According to the proportion of the associations explained by each of the risk factors (Table 2), body mass index/waist circumference was, by far, the most significant contributor to the relationships between education and SBP: the corresponding indirect effects represented 28.0% (95% CI: 16.3% to 39.7%) of the individual education-SBP association and 51.6% (95% CI: 24.5% to 78.6%) of the neighborhood education-SBP association. Resting heart rate was the second contributor, accounting for ≈14.7% (95% CI: 6.1% to 23.3%) of the association of SBP with individual education and 20.4% (95% CI: 4.6% to 36.2%) of its association with neighborhood education.
As shown in the Figure, after accounting for all of the indirect effects, the direct (residual) association between neighborhood education and SBP was no longer statistically significant, but the association persisted between individual education and SBP.
We found that a decrease in both individual education and neighborhood education was independently associated with a nonnegligible and regular increase in SBP. However, the most innovative aspect of our study was our analyses, which identified body mass index/waist circumference and resting heart rate as the most important intermediate variables contributing to these associations.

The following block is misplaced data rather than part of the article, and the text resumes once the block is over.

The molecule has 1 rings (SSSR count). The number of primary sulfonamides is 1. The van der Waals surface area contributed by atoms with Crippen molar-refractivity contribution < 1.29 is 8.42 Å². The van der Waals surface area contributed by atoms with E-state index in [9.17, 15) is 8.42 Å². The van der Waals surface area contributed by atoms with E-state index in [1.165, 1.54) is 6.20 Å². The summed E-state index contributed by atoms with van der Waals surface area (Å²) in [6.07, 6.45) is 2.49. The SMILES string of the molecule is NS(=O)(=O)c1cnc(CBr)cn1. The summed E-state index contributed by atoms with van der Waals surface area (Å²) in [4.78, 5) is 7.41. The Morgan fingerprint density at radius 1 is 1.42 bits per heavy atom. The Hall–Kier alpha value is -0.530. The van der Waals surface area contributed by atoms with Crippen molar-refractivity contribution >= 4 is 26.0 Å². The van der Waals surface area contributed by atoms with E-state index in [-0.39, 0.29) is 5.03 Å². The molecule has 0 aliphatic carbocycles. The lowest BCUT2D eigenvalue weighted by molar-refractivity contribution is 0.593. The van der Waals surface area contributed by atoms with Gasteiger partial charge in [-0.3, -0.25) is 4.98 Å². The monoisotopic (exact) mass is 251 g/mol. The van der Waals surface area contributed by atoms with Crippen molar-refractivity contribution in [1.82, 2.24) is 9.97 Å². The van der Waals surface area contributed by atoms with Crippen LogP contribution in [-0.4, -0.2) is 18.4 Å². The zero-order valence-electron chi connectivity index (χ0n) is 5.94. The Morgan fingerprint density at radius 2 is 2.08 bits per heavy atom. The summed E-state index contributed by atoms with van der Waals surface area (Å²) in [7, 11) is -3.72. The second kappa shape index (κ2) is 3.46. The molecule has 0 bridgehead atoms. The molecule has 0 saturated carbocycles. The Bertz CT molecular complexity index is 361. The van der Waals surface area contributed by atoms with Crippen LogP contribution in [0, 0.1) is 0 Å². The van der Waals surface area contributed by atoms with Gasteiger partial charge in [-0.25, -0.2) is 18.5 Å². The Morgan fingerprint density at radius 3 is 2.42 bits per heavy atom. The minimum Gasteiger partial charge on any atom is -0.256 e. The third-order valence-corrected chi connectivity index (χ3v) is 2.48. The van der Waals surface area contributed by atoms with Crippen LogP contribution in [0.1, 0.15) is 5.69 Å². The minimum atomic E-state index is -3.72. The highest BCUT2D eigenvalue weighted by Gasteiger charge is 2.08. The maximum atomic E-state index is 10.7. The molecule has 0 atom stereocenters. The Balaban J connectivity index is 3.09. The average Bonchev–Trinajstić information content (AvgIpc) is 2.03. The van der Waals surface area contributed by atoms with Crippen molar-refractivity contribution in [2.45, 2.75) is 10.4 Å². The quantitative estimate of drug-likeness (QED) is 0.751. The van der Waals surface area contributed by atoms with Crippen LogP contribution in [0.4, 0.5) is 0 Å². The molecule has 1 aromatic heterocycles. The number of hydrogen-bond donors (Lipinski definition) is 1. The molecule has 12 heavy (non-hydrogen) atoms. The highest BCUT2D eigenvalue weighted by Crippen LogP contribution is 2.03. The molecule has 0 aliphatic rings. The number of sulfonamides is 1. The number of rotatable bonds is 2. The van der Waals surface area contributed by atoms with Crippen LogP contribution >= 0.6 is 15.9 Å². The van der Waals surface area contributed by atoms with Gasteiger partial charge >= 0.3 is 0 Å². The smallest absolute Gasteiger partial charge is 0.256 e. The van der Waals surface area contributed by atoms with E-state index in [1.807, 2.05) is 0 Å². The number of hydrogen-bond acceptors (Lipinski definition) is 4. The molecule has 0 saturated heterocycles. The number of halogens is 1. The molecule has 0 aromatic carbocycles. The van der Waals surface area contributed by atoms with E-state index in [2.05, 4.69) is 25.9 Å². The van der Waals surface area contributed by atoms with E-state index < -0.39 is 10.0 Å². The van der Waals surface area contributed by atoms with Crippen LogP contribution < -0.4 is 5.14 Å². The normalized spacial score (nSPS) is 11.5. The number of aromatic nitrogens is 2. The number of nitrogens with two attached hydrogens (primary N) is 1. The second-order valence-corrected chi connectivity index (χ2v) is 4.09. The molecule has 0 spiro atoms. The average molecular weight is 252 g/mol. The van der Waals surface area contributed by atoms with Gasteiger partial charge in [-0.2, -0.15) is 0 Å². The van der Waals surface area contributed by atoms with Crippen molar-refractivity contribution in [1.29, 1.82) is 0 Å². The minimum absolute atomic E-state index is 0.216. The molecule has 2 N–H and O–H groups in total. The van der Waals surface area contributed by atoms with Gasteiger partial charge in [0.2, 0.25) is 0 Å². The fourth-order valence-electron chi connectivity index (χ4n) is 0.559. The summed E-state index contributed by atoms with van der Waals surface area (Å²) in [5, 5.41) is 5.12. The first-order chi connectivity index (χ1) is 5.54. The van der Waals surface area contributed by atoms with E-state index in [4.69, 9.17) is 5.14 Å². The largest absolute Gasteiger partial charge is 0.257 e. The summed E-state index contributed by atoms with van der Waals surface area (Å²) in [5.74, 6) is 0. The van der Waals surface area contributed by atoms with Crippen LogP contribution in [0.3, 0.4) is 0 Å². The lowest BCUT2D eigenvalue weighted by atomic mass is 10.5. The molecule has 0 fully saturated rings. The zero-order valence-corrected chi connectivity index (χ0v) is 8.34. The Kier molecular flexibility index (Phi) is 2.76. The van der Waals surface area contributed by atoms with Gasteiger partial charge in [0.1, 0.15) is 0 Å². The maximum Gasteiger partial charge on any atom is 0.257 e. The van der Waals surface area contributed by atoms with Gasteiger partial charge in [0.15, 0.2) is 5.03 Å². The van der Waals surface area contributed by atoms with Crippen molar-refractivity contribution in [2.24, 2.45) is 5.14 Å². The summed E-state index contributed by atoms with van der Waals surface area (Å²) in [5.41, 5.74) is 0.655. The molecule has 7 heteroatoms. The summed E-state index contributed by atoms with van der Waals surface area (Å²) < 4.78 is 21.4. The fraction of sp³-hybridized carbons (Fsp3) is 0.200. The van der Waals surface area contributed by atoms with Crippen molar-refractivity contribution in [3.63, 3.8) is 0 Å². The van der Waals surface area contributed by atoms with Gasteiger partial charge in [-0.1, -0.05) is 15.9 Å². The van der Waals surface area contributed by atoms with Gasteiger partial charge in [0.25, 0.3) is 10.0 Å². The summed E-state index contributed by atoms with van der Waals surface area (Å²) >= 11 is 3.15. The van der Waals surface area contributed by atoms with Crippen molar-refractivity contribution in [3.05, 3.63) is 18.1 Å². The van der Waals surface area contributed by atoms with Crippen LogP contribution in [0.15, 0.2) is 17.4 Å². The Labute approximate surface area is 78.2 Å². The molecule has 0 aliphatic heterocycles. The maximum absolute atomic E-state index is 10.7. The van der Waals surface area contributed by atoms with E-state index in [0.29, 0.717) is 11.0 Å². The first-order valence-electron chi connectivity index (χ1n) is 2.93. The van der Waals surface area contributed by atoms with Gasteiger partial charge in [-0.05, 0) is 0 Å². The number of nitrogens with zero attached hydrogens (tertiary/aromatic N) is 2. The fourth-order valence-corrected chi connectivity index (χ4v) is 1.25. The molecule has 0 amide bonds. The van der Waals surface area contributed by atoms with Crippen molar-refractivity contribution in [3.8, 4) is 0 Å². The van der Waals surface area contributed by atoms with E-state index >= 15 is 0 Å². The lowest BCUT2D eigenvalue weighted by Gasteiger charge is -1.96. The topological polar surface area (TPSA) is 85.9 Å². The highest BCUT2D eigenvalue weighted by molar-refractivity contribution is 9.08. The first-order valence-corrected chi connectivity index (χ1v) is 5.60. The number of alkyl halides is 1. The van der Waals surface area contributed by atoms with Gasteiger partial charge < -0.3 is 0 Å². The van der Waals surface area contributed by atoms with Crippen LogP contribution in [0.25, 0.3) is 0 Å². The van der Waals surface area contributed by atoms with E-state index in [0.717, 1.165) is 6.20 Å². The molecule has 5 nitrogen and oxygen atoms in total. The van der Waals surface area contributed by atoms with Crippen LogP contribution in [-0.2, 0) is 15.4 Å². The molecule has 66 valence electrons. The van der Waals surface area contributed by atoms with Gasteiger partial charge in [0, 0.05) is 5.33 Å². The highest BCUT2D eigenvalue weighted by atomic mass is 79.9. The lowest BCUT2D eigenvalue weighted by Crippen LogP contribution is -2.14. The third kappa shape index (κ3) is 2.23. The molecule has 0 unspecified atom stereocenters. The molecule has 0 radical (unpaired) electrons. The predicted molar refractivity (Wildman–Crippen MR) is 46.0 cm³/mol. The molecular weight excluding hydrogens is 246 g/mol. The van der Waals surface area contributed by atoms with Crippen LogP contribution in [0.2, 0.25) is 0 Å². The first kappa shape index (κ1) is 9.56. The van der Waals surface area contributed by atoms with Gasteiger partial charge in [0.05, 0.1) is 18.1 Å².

Strengths of the present study include meticulous geocoding of the participants, the large study territory that allowed comparison of diverse neighborhoods, the fact that both individual and neighborhood socioeconomic variables were taken into consideration, and the multilevel path analysis framework2 implemented to investigate mediating pathways in the education-SBP associations. The primary study limitation is the use of cross-sectional data, which did not enable us to confirm that the temporal sequence of phenomena was coherent with the mediation hypothesis (individual/neighborhood education → risk factors of hypertension → SBP).